So-called "prenatal portraits" and ultrasound parties, in which parents-to-be visit commercial outfits for the chance to see and coo at their growing babies, may be trendy, but the Food and Drug Administration is speaking out against both practices.
This week, the group issued a revised consumer update discouraging the use of fetal ultrasounds and heartbeat monitors to create "keepsake images" and videos, emphasizing that ultrasounds should be performed only when there is a medical need -- and under the supervision of appropriately trained medical professionals.
"Although there is a lack of evidence of any harm due to ultrasound imaging and heartbeat monitors, prudent use of these devices by trained health care providers is important," Shahram Vaezy, an FDA biomedical engineer, said in the update. "Ultrasound can heat tissues slightly, and in some cases, it can also produce very small bubbles (cavitation) in some tissues."
The FDA does not take issue with the prudent use of ultrasound in pregnancy by a woman's medical team. Ultrasounds can help OBGYNs and midwives determine whether a fetus is growing appropriately, revealing information about things such as a baby's age and position and a woman's amniotic fluid levels. Ultrasound images are also frequently used as an important screening tool for birth defects.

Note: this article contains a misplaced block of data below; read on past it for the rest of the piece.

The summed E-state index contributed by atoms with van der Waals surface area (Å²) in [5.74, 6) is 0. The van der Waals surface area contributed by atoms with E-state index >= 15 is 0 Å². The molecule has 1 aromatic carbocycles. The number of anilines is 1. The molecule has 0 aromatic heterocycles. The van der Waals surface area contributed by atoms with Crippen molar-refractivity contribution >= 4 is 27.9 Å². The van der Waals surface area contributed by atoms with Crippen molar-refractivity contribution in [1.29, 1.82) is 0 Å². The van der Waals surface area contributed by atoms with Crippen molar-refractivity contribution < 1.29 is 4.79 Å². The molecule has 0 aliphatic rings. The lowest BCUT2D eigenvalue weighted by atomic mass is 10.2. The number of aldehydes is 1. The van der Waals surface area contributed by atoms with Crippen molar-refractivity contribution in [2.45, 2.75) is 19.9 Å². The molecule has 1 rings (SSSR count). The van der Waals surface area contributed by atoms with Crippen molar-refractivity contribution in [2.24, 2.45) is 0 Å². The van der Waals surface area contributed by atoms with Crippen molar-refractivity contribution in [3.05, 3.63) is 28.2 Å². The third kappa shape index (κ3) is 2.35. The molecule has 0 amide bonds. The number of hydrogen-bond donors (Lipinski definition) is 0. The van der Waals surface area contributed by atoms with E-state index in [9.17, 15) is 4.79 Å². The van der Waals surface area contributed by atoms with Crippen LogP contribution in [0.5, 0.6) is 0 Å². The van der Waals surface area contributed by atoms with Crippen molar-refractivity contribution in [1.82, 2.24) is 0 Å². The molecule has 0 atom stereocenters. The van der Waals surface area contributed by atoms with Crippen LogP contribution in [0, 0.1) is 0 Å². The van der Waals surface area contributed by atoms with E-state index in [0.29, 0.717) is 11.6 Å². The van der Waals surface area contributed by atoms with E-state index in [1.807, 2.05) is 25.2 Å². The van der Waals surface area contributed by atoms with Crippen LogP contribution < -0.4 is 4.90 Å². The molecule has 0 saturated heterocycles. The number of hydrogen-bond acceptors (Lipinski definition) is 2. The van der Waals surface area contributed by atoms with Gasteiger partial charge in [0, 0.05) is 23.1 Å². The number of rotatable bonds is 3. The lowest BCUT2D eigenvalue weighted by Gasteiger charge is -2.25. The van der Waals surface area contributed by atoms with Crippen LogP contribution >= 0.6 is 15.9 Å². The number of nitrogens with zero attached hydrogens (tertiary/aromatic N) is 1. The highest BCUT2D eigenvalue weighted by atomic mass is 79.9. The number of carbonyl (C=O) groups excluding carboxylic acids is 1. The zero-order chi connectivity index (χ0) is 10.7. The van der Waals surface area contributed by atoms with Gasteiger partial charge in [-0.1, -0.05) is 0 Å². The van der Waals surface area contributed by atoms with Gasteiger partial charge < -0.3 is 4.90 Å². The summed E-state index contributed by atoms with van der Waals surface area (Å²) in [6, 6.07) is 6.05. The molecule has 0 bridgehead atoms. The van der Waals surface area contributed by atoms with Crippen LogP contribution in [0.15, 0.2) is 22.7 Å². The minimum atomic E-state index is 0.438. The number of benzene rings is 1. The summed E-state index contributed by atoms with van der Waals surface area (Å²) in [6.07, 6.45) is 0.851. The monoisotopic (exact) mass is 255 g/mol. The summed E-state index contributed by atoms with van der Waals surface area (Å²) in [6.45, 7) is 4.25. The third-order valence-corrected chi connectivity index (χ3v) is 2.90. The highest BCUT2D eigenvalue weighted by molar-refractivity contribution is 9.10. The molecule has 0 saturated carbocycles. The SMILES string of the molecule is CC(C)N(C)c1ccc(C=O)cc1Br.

"Ultrasound in pregnancy has been very well studied, over many years, and has been categorically found to be a safe diagnostic tool -- in the context of a medical evaluation by trained professionals who use the tool in a way it's been designed to be used," Dr. Peter Gearhart, a clinical assistant professor of obstetrics and gynecology at the University of Pennsylvania, told The Huffington Post.
The questions raised by the current statement, Gearhart clarified, regard the safety of prolonged, repeated exposure to ultrasounds performed by technicians who have not been properly trained. Last year, NBC's "Today" reported on the growing fad of ultrasound parties to reveal a baby's gender or "just for fun."
"I classify these satellite facilities where you can have an ultrasound that has nothing to do with medicine as 'medutainment' ... it's the use of medical technology for entertainment purposes," Gearhart said.
The FDA is not the only major medical group to speak out against the non-medical use of ultrasound during pregnancy.
The American Institute of Ultrasound In Medicine, for example, acknowledged what it sees as growing pressure from patients for ultrasounds in order to boost bonding and provide reassurance, and called for "responsible" use of diagnostic fetal imaging by trained professionals -- a statement endorsed by the American College of Obstetricians and Gynecologists.
In its new update, the FDA also warned against the over-the-counter sale and use of fetal heartbeat monitors, which rely on Doppler ultrasound technology to listen to a baby's heart.
"When the product is purchased over the counter and used without consultation with a health care professional taking care of the pregnant woman, there is no oversight of how the device is used. Also, there is little or no medical benefit expected from the exposure," Vaezy said. "Furthermore, the number of sessions or the length of a session in scanning a fetus is uncontrolled, and that increases the potential for harm to the fetus and eventually the mother."
While the devices may provide some reassurance to mothers who, for one reason or another, are anxious about their pregnancies, Gearhart said, there are ultimately "too many variables associated with fetal heart rate monitoring for people who aren't trained in [how to] interpret the data to be able to use them appropriately."